Der Standard (AT) /

A lesson in democracy

Israel's prime minister underestimated the power of popular resistance, writes Der Standard:

“Israel has taught the world a lesson in democracy. The hundreds of thousands of people who took to the streets for weeks in all weather conditions to save their country from a power-hungry, partially corrupt government have shown that democracy does not end with elections. ... The fact that Benjamin Netanyahu has now fired the minister [defence minister Yoav Gallant] only shows how desperate he is: Israel's longest-ruling prime minister made the wrong calculation: he underestimated how powerless he is when the people on the street mean business.”

Spotmedia (RO) /

The opposite of what was intended

Netanyahu has gravely miscalculated, Spotmedia puts in:

“Benjamin Netanyahu expected that the people would be preoccupied with other problems and that the protests would disperse, but with this attitude he's triggered a boomerang effect. ... The demands now go far beyond the issue of judicial reform. Political scientists in Israel are talking about the need for a clear and robust constitution to prevent future abuses of power and to punish radical lapses by the government.”

Cicero (DE) /

Both sides need to move closer

A reform of the Supreme Court is nonetheless necessary, Cicero stresses:

“Israel has no written constitution, so the chief justices refer to various individual 'basic laws', which, however, do not have constitutional status. ... This means that the court's judgements reflect above all the subjective political convictions of the judges, who are recruited almost without exception from the left-liberal, European-influenced middle classes. ... And since the court even has a right of veto on the appointment of new judges, it itself ensures that this remains the case. ... Reason enough, then, for the government and the opposition to move closer to each other and find a compromise that makes the necessary reforms possible and avoids the excesses of the government's proposal.”

Politiken (DK) /

Israel needs a constitution

For Politiken, this is a step in the right direction:

“However, even if the battle was victorious, the war for Israel's future is not yet won. The crisis has exposed the major weaknesses in Israel's structure and democracy that need to be addressed. ... The country is no longer a young pioneer state, but a regional superpower. It is unacceptable that Israel has no constitution that establishes once and for all the separation of powers between the parliament and the courts. It must correct this sin of omission now. And once this has been done, the Israeli population in general must take up the fight against the settlers and the ultra-Orthodox Jews on both a political and a moral level.”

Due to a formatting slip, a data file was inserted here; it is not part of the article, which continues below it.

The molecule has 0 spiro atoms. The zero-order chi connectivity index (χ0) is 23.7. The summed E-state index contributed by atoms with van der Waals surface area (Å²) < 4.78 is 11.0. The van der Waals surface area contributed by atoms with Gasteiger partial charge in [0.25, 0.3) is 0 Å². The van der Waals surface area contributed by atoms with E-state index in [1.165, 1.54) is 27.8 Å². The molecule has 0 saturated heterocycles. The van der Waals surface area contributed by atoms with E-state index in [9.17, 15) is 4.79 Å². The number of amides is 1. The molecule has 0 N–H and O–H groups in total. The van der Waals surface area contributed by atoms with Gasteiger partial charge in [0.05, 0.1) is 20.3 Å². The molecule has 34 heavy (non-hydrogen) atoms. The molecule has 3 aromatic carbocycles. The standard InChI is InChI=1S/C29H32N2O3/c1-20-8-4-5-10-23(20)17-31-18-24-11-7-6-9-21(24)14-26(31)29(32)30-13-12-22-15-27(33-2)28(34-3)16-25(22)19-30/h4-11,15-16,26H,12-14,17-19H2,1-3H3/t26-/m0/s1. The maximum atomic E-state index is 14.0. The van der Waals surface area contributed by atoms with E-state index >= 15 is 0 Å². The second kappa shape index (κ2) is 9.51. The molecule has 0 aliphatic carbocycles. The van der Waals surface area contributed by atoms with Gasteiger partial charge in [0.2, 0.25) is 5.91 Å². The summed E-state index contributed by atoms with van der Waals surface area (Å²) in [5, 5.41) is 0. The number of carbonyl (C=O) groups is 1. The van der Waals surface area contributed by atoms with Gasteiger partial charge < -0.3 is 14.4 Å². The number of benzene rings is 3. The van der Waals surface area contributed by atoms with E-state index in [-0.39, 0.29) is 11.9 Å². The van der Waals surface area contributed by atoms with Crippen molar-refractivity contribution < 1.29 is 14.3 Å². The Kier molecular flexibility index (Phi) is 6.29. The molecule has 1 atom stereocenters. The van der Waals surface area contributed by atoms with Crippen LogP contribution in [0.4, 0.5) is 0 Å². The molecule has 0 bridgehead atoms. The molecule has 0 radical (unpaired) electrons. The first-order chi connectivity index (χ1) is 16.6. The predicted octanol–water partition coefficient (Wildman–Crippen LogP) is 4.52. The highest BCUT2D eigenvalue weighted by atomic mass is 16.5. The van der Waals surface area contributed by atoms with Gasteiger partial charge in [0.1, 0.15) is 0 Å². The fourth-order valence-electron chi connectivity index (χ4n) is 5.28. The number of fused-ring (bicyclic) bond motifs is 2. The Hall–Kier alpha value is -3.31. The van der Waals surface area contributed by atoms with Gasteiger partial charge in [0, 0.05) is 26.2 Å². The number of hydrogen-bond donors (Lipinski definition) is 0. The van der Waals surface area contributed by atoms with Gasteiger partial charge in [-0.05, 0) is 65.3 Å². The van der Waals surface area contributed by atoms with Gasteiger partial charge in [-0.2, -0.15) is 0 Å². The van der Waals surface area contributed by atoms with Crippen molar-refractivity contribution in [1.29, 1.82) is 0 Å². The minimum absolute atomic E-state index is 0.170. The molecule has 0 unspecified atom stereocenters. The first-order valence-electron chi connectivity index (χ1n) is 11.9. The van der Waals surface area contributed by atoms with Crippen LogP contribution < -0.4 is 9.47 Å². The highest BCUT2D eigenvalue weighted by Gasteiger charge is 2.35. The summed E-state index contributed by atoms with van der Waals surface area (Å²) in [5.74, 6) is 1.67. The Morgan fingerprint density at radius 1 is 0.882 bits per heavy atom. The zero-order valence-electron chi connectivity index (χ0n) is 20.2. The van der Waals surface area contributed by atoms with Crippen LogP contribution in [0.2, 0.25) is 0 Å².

Denik N (CZ) /

Postponement won't end the crisis

Netanyahu will stick to his reform plans, fears Deník N:

“The obstacle preventing a calming of the situation is the longest-serving Israeli prime minister himself. ... Netanyahu, who unlike David Ben-Gurion, the founder of the modern state of Israel, wasn't capable of leaving politics at the right moment, has above all a personal reason for the reforms - he himself stands accused of corruption and abuse of power. A judicial reform would free him from his problems with the law and allow his radical partners to push through the changes they have long dreamed of but which the Supreme Court has so far denied them. The price of their cynical domestic policy is to put the only functioning democracy in the Middle East at risk.”

Corriere della Sera (IT) /

New national sentiment as a driving force

Corriere della Sera notes:

“For almost four months, hundreds of thousands of people, including families who until the day before were apolitical, have been demonstrating alongside activists, representatives of the opposition and even the most moderate among the conservatives. And more come every day. The organisers of the protests, representing a centre-left that for years has been suspected of not understanding patriotism, admit that they have rediscovered the colours of the national flag. And it is this recourse to a fabric of identity which until now was claimed exclusively by the forces of the right that makes what is happening in a country that has never faced such radical internal confrontation so extraordinary and dramatic.”